One of the things I loved best about Belgium was the food and drink. Belgians are renowned for their beer and it seemed like each restaurant/bar had a beer list at least 5 pages long! And the beer is so good. Two of my all time favorite beers are Belgian: Stella Artois and Hoegaarden. I also enjoyed trying various local beers, including Kriek, a cherry-flavored beer. Very sweet but very good. In addition to beer, Belgium is also known for chocolate and waffles (I think I am figuring out why they are all so happy all the time!). The chocolate was amazing, with small chocolate shops on every street corner. I just had to try a little piece of chocolate at several different shops, and the amazing thing is that the chocolate can taste so different, and yet always so good. I imagine it is a little like wine in France; different varieties with different characteristics. I also sampled a delicious Belgian waffle with strawberries, bananas and chocolate. Yum!DSC_0410_02.jpg

Posted by jenniesue 07:09 Comments (0)

Food, Part 2

(Still) eating my way across Europe!

I wrote a while back about the great culinary adventure I am having as I travel throughout Europe. And I am happy to report, that it just keeps getting better!

I really have not had bad food anywhere. I am still trying to eat "locally"; that is eating food native to the country and place I am visiting at the time. It hasn't always been possible, but I have managed to avoid the American fast food places. I can't imagine eating such blah food when there is so much good food to be eaten!

As I mentioned before, I really enjoyed the food in Austria and the Czech Republic -- surprisingly so, since I thought I wouldn't care for the meat and potatoes thing. And it just kept getting better as I made my way through Switzerland and Germany.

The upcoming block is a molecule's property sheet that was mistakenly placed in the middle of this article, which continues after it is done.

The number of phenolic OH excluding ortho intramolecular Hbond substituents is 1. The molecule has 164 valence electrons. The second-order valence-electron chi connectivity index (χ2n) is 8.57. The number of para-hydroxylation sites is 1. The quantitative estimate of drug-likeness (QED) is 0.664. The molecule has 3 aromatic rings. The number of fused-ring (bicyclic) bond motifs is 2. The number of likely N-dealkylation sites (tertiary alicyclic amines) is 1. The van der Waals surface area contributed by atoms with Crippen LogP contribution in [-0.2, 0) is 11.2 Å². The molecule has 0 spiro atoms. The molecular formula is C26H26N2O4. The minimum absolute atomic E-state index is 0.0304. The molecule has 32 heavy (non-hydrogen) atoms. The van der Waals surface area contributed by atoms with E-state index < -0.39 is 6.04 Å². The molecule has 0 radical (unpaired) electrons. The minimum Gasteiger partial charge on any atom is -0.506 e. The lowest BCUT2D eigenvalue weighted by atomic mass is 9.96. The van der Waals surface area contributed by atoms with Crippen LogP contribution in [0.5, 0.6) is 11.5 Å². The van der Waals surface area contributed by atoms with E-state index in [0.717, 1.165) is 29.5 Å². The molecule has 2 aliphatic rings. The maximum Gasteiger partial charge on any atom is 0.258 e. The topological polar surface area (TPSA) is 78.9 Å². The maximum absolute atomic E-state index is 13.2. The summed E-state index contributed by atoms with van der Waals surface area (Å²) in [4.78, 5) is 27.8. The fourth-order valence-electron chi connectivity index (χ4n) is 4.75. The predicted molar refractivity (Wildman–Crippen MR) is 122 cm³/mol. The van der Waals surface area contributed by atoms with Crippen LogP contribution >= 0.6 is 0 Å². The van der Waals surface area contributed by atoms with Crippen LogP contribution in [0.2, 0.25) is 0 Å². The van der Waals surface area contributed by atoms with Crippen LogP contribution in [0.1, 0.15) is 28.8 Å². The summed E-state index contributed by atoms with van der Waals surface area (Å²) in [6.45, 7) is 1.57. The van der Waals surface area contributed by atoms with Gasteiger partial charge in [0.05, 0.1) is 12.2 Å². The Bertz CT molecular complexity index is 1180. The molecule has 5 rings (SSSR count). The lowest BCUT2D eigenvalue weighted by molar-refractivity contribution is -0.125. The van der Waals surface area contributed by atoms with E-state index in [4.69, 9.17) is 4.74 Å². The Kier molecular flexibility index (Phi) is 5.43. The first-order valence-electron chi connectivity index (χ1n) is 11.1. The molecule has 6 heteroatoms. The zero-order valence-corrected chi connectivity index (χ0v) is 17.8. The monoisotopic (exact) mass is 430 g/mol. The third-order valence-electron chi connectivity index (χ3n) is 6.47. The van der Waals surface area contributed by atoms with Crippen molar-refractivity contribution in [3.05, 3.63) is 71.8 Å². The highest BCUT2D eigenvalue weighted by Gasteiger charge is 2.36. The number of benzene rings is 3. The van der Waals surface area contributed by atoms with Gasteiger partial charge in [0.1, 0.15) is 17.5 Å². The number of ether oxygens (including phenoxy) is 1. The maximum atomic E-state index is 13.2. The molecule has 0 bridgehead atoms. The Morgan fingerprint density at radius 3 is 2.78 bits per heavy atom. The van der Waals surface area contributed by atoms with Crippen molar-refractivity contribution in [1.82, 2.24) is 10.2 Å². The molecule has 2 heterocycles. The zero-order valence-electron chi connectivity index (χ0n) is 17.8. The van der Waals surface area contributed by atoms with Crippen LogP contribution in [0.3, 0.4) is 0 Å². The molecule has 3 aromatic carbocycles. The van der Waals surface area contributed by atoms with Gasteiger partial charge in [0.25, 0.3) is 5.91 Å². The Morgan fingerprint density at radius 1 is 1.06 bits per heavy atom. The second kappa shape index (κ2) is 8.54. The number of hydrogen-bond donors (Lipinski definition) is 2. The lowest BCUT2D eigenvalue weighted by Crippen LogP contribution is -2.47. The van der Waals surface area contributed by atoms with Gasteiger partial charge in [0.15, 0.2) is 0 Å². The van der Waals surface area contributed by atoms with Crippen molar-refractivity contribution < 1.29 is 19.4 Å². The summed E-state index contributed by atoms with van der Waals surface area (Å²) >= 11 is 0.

What can I say about Switzerland except cheese and chocolate? Who wouldn't love a place where these two are staples of the diet? I enjoyed cheese fondue several times. I shared a great fondue meal with Ryan and Erica at their apartment, and again while my mom and I were in the mountains.DSC_0355.jpg It was the perfect meal for a chilly alpine night. The chocolate was out of this world, and thanks to Erica, I left Zurich with a good supply. I also really enjoyed the muesli served for breakfast in the B & Bs. Crunchy granola with real fruit and creamy yogurt on top -- delicious! I tried Rivella, a famous (or infamous) whey-based Swiss soft drink. Let's just say it was an acquired taste.

In Germany, I really enjoyed the bakeries. So many tasty treats to try! And the bread was fantastic too. In Munich we had great sausages and sauerkraut. I am not usually a fan of sauerkraut in the U.S., but the authentic German version was great. It is a little sweeter than ours, and goes perfectly with the sausages and a little horseradish on the side. Add a classic Hofbrau, and it was the perfect meal! I also really loved obazda -- a kind of cheese spread appetizer that is perfect for smearing on pretzels and eating with a cold beer. One of my other favorite things about Germany were the gummies. Gummy candy originated in the Black Forest region of Germany, and even today a lot of the gummies we get in the U.S. (think Haribo) come from Germany. They were so much better here! Fresh gummy candy -- and so many kinds to sample!

As much as I have enjoyed the food everywhere I have been, I think the best food award definitely goes to Greece. I enjoyed eating there so much. Great fresh food, very flavorful, with so many different options. I would wake up each morning to thick, creamy Greek yogurt slathered with honey -- a yummy way to start the day. I snacked on Greek salad, fried feta cheese, gyros, spanakopita, stuffed grape leaves -- the list goes on and on. In the islands, I enjoyed fresh seafood, including one of the best shrimp dishes I have ever eaten. And to top it all off, the baklava was amazing!